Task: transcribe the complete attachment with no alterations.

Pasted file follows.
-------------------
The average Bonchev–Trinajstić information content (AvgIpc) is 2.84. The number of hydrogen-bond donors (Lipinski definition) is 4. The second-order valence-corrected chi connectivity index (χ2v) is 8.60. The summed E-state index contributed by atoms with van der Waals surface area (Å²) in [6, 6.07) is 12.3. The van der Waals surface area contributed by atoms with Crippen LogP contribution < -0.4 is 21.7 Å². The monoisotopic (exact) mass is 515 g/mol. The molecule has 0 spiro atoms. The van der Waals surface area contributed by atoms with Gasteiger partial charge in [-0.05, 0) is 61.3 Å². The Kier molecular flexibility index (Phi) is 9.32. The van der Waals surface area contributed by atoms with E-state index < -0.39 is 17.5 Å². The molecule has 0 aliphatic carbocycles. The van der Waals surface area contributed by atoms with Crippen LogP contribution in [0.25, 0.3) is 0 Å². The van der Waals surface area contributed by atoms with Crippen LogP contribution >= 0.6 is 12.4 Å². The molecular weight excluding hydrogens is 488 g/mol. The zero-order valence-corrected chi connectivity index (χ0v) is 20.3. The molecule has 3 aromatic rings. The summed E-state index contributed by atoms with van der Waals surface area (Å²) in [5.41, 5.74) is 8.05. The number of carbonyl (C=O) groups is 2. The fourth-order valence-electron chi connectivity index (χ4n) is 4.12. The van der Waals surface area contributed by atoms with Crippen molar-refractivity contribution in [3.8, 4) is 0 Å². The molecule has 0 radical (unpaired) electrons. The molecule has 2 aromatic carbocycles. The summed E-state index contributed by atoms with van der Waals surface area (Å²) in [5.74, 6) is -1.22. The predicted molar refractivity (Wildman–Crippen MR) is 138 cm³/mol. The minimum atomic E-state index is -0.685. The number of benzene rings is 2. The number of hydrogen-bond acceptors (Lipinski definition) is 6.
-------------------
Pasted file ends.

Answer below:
The average Bonchev–Trinajstić information content (AvgIpc) is 2.84. The number of hydrogen-bond donors (Lipinski definition) is 4. The second-order valence-corrected chi connectivity index (χ2v) is 8.60. The summed E-state index contributed by atoms with van der Waals surface area (Å²) in [6, 6.07) is 12.3. The van der Waals surface area contributed by atoms with Crippen LogP contribution < -0.4 is 21.7 Å². The monoisotopic (exact) mass is 515 g/mol. The molecule has 0 spiro atoms. The van der Waals surface area contributed by atoms with Gasteiger partial charge in [-0.05, 0) is 61.3 Å². The Kier molecular flexibility index (Phi) is 9.32. The van der Waals surface area contributed by atoms with E-state index < -0.39 is 17.5 Å². The molecule has 0 aliphatic carbocycles. The van der Waals surface area contributed by atoms with Crippen LogP contribution in [0.25, 0.3) is 0 Å². The van der Waals surface area contributed by atoms with Crippen LogP contribution >= 0.6 is 12.4 Å². The molecular weight excluding hydrogens is 488 g/mol. The zero-order valence-corrected chi connectivity index (χ0v) is 20.3. The molecule has 3 aromatic rings. The summed E-state index contributed by atoms with van der Waals surface area (Å²) in [5.41, 5.74) is 8.05. The number of carbonyl (C=O) groups is 2. The fourth-order valence-electron chi connectivity index (χ4n) is 4.12. The van der Waals surface area contributed by atoms with Crippen molar-refractivity contribution in [3.8, 4) is 0 Å². The molecule has 0 radical (unpaired) electrons. The molecule has 2 aromatic carbocycles. The summed E-state index contributed by atoms with van der Waals surface area (Å²) in [5.74, 6) is -1.22. The predicted molar refractivity (Wildman–Crippen MR) is 138 cm³/mol. The minimum atomic E-state index is -0.685. The number of benzene rings is 2. The number of hydrogen-bond acceptors (Lipinski definition) is 6.